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Eating Your Way to Hormone Balance

Use food to keep you level


Women’s health expert Christiane Northrup, MD, recommends a hormone-balancing diet that includes lean protein at every meal and limiting grains—even whole grains—if you’re dealing with a gluten sensitivity.

High-glycemic foods can trigger hormonal spikes, so Dr. Northrup advocates eating smaller portions of foods like basmati rice, kidney beans, potatoes, and bananas.

Instead, she recommends low-glycemic options such as chickpeas, black beans, leafy vegetables, wild rice, and pears. (Obviously, anyone with a gluten sensitivity should avoid gluten or limit it to tolerable amounts.)

Dr. Northrup also offers these tips:

  • Eat at least three meals a day—never skip breakfast or lunch to “save” calories for dinner.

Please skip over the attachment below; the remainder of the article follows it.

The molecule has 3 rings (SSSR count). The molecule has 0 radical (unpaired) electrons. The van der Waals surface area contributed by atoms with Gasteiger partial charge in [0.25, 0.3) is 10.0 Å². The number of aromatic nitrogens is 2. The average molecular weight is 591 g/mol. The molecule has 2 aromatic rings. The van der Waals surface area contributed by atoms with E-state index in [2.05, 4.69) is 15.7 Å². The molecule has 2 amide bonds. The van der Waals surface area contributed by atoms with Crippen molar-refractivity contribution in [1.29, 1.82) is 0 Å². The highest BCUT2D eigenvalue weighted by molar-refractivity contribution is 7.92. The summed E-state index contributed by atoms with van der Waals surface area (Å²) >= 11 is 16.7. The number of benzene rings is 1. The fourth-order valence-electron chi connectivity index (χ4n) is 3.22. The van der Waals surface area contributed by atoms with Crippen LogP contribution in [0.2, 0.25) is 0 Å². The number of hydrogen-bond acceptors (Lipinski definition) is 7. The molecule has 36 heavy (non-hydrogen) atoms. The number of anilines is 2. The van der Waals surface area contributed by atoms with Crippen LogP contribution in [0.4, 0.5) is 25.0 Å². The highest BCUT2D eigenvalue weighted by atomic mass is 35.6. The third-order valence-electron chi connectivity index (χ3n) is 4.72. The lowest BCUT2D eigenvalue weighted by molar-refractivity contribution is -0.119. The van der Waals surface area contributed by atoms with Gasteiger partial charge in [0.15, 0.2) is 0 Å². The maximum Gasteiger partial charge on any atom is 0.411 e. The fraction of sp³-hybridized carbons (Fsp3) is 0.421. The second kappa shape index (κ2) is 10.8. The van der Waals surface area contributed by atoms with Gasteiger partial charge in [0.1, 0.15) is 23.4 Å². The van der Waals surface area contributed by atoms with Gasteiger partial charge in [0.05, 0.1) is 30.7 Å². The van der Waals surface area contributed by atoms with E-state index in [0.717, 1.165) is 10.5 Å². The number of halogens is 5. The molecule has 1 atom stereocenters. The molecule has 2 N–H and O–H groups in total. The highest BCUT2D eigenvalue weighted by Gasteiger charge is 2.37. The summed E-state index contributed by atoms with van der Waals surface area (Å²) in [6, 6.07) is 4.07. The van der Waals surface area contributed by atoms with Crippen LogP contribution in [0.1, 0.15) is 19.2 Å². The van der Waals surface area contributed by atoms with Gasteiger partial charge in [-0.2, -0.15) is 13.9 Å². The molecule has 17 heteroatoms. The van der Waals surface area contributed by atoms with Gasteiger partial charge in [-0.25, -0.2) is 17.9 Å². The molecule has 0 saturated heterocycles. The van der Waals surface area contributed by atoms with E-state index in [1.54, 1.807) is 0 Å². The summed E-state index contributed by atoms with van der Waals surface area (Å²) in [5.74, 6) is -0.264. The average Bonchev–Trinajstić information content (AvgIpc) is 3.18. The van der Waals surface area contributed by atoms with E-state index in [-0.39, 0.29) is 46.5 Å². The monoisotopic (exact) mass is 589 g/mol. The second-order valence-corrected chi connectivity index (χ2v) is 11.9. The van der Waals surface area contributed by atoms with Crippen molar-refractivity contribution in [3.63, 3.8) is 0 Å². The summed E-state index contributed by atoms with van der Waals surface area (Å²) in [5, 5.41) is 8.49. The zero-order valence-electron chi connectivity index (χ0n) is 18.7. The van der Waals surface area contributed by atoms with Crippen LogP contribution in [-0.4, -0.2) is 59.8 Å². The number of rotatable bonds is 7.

• Eat a wide variety of fresh fruits and vegetables every day—the more colorful the better.
  • Eat healthy fats daily, such as eggs, flaxseeds, soybeans, walnuts, and wild, coldwater fish.

 

SELECTED SOURCES
“Nutrition: Hormone-Balancing Food Plan” by Christiane Northrup, MD, www.drnorthrup.com, 8/21/09
Women’s Bodies, Women’s Wisdom by Christiane Northup, MD ($20, Bantam Books, 2010)



 

Does gluten cause low libido?

For those with an intolerance or even just a sensitivity, gluten can turn into a hormone-trashing fireball.

It sends a stress signal to the adrenal glands, and the panic mode begins once the chain of proteins reaches your digestive tract. 

The adrenals are designed to combat hormonal stressors, but if you’re eating gluten several times a day—unaware that you have an intolerance—the glands soon become exhausted and malfunction.

Adrenals make the stress hormone cortisol and women’s sex hormones such as progesterone and estrogen. Cortisol gets top priority, so in times of stress and inflammation, production of the sex hormones takes a back seat.

SOURCE
“The Gluten Effect” by Vikki Petersen, DC, CCN, www.toyourhealth.com, 2013

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